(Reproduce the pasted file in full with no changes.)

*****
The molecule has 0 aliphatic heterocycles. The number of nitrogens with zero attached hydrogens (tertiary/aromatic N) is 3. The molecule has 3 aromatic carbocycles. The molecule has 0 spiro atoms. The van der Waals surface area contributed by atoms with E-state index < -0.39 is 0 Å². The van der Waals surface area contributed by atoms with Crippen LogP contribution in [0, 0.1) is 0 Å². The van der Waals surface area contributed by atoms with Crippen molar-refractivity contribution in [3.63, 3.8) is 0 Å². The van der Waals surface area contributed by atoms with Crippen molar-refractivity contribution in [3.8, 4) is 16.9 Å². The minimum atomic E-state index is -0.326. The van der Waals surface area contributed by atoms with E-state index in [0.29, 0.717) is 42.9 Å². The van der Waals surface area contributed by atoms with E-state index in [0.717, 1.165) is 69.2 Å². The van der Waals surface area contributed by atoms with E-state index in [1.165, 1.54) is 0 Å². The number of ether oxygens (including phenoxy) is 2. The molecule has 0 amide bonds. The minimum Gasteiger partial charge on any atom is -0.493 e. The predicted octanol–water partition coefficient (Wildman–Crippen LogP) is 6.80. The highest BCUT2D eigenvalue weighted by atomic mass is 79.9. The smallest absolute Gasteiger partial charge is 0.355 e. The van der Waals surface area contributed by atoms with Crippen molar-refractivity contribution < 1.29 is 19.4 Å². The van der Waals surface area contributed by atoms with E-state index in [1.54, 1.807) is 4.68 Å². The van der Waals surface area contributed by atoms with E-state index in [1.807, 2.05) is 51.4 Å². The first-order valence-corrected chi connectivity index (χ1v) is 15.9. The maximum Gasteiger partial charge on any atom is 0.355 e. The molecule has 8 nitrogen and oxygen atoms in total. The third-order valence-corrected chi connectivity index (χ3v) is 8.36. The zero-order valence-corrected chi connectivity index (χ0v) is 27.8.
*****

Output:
The molecule has 0 aliphatic heterocycles. The number of nitrogens with zero attached hydrogens (tertiary/aromatic N) is 3. The molecule has 3 aromatic carbocycles. The molecule has 0 spiro atoms. The van der Waals surface area contributed by atoms with E-state index < -0.39 is 0 Å². The van der Waals surface area contributed by atoms with Crippen LogP contribution in [0, 0.1) is 0 Å². The van der Waals surface area contributed by atoms with Crippen molar-refractivity contribution in [3.63, 3.8) is 0 Å². The van der Waals surface area contributed by atoms with Crippen molar-refractivity contribution in [3.8, 4) is 16.9 Å². The minimum atomic E-state index is -0.326. The van der Waals surface area contributed by atoms with E-state index in [0.29, 0.717) is 42.9 Å². The van der Waals surface area contributed by atoms with E-state index in [0.717, 1.165) is 69.2 Å². The van der Waals surface area contributed by atoms with E-state index in [1.165, 1.54) is 0 Å². The number of ether oxygens (including phenoxy) is 2. The molecule has 0 amide bonds. The minimum Gasteiger partial charge on any atom is -0.493 e. The predicted octanol–water partition coefficient (Wildman–Crippen LogP) is 6.80. The highest BCUT2D eigenvalue weighted by atomic mass is 79.9. The smallest absolute Gasteiger partial charge is 0.355 e. The van der Waals surface area contributed by atoms with Crippen molar-refractivity contribution < 1.29 is 19.4 Å². The van der Waals surface area contributed by atoms with E-state index in [1.54, 1.807) is 4.68 Å². The van der Waals surface area contributed by atoms with E-state index in [1.807, 2.05) is 51.4 Å². The first-order valence-corrected chi connectivity index (χ1v) is 15.9. The maximum Gasteiger partial charge on any atom is 0.355 e. The molecule has 8 nitrogen and oxygen atoms in total. The third-order valence-corrected chi connectivity index (χ3v) is 8.36. The zero-order valence-corrected chi connectivity index (χ0v) is 27.8.